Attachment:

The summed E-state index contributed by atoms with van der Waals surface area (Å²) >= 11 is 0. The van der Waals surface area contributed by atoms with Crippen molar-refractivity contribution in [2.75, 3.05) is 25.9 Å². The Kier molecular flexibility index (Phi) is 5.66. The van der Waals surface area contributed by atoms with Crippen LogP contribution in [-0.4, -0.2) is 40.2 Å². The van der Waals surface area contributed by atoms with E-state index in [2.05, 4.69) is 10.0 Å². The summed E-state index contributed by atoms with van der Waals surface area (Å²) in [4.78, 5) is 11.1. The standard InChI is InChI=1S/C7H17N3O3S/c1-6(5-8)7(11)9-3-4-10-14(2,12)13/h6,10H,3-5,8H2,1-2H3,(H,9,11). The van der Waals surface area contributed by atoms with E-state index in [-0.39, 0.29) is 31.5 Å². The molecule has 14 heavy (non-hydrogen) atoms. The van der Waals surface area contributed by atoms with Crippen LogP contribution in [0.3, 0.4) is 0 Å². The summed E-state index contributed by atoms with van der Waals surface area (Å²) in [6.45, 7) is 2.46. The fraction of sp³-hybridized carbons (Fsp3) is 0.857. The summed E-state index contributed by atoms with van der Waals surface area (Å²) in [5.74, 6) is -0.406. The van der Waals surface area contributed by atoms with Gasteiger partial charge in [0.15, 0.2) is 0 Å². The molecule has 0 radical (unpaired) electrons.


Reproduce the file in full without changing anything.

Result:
The summed E-state index contributed by atoms with van der Waals surface area (Å²) >= 11 is 0. The van der Waals surface area contributed by atoms with Crippen molar-refractivity contribution in [2.75, 3.05) is 25.9 Å². The Kier molecular flexibility index (Phi) is 5.66. The van der Waals surface area contributed by atoms with Crippen LogP contribution in [-0.4, -0.2) is 40.2 Å². The van der Waals surface area contributed by atoms with E-state index in [2.05, 4.69) is 10.0 Å². The summed E-state index contributed by atoms with van der Waals surface area (Å²) in [4.78, 5) is 11.1. The standard InChI is InChI=1S/C7H17N3O3S/c1-6(5-8)7(11)9-3-4-10-14(2,12)13/h6,10H,3-5,8H2,1-2H3,(H,9,11). The van der Waals surface area contributed by atoms with E-state index in [-0.39, 0.29) is 31.5 Å². The molecule has 14 heavy (non-hydrogen) atoms. The van der Waals surface area contributed by atoms with Crippen LogP contribution in [0.3, 0.4) is 0 Å². The summed E-state index contributed by atoms with van der Waals surface area (Å²) in [6.45, 7) is 2.46. The fraction of sp³-hybridized carbons (Fsp3) is 0.857. The summed E-state index contributed by atoms with van der Waals surface area (Å²) in [5.74, 6) is -0.406. The van der Waals surface area contributed by atoms with Gasteiger partial charge in [0.15, 0.2) is 0 Å². The molecule has 0 radical (unpaired) electrons.